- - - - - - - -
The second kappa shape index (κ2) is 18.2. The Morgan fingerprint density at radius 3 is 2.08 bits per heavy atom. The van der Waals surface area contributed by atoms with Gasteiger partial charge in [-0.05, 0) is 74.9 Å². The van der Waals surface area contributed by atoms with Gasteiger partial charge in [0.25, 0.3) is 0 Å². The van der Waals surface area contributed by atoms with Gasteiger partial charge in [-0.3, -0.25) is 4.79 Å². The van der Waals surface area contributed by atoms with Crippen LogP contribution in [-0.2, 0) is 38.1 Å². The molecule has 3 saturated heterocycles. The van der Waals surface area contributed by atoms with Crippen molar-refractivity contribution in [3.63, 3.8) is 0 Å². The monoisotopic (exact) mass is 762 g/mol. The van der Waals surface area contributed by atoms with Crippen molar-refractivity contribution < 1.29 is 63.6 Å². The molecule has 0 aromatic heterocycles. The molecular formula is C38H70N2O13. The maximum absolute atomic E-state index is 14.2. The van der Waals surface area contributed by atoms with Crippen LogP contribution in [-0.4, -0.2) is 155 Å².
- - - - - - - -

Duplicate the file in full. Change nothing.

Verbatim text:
The second kappa shape index (κ2) is 18.2. The Morgan fingerprint density at radius 3 is 2.08 bits per heavy atom. The van der Waals surface area contributed by atoms with Gasteiger partial charge in [-0.05, 0) is 74.9 Å². The van der Waals surface area contributed by atoms with Gasteiger partial charge in [0.25, 0.3) is 0 Å². The van der Waals surface area contributed by atoms with Gasteiger partial charge in [-0.3, -0.25) is 4.79 Å². The van der Waals surface area contributed by atoms with Crippen LogP contribution in [-0.2, 0) is 38.1 Å². The molecule has 3 saturated heterocycles. The van der Waals surface area contributed by atoms with Crippen molar-refractivity contribution in [3.63, 3.8) is 0 Å². The monoisotopic (exact) mass is 762 g/mol. The van der Waals surface area contributed by atoms with Crippen molar-refractivity contribution < 1.29 is 63.6 Å². The molecule has 0 aromatic heterocycles. The molecular formula is C38H70N2O13. The maximum absolute atomic E-state index is 14.2. The van der Waals surface area contributed by atoms with Crippen LogP contribution in [-0.4, -0.2) is 155 Å².